By now, I don’t need to tell anyone just how huge the eSports phenomenon has become in recent years. Thanks to that oft-used term “millennials” and the gaming industry’s recognition of changing player behaviour through the generations, eSports has become a key focus for operators across the globe as they try to tap into this enormous market.
Yet even as our understanding of eSports grows, it still has the capacity to surprise. A few years ago I interviewed the Chief Gaming Officer of professional eSports team Fnatic, who suggested it was only a matter of time before leading teams would match the best clubs in England’s Premier League for social media followers. In terms of viewership, the 2013 League of Legends final captured the world’s attention when it attracted 36 million global viewers – more than all but the largest televised sporting events. No wonder some of the world’s biggest sporting franchises – from footballing giants Manchester City and Paris St German to the NBA’s Golden State Warriors and Philadelphia 76ers – have since purchased eSports teams of their own. What better way to reach such a massive global audience?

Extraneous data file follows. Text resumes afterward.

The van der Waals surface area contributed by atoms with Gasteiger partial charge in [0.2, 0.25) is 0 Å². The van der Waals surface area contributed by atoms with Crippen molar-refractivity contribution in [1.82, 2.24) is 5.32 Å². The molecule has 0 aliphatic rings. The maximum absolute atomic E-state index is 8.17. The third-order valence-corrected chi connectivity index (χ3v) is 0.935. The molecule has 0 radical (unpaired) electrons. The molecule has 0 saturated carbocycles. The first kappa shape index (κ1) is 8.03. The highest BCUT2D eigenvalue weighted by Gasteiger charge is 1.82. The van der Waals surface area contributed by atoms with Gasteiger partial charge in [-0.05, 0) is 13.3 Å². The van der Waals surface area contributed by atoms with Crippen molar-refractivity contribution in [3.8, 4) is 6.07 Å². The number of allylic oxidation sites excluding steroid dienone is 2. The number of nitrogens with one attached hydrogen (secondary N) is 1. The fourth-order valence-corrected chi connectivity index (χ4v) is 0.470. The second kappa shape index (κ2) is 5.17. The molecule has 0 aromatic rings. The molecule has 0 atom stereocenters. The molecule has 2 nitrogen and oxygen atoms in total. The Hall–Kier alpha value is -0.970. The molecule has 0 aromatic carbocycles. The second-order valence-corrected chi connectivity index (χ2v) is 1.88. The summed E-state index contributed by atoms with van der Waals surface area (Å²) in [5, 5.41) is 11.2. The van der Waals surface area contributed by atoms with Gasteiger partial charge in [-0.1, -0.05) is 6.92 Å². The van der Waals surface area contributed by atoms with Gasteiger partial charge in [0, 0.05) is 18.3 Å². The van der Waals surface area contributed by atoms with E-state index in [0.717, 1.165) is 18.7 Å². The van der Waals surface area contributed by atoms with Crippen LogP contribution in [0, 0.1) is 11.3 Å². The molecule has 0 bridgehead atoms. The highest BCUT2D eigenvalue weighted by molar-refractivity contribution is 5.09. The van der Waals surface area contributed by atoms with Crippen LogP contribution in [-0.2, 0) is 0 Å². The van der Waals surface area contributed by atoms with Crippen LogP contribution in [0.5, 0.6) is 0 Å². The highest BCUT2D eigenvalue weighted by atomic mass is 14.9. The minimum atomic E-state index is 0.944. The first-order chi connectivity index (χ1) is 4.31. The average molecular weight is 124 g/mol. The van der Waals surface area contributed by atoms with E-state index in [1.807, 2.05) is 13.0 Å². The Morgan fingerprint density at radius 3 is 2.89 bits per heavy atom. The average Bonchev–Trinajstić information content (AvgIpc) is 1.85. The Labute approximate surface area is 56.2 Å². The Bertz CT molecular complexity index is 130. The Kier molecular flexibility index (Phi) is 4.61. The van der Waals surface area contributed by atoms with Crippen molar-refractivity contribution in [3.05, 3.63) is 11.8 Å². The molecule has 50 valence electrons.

Likewise, it wasn’t so long ago that gaming industry conferences would slot in one short eSports panel to address the issue. Today alone the MGS Summit boasts eight different sessions dedicated solely to eSports. How many will we see in another five years’ time?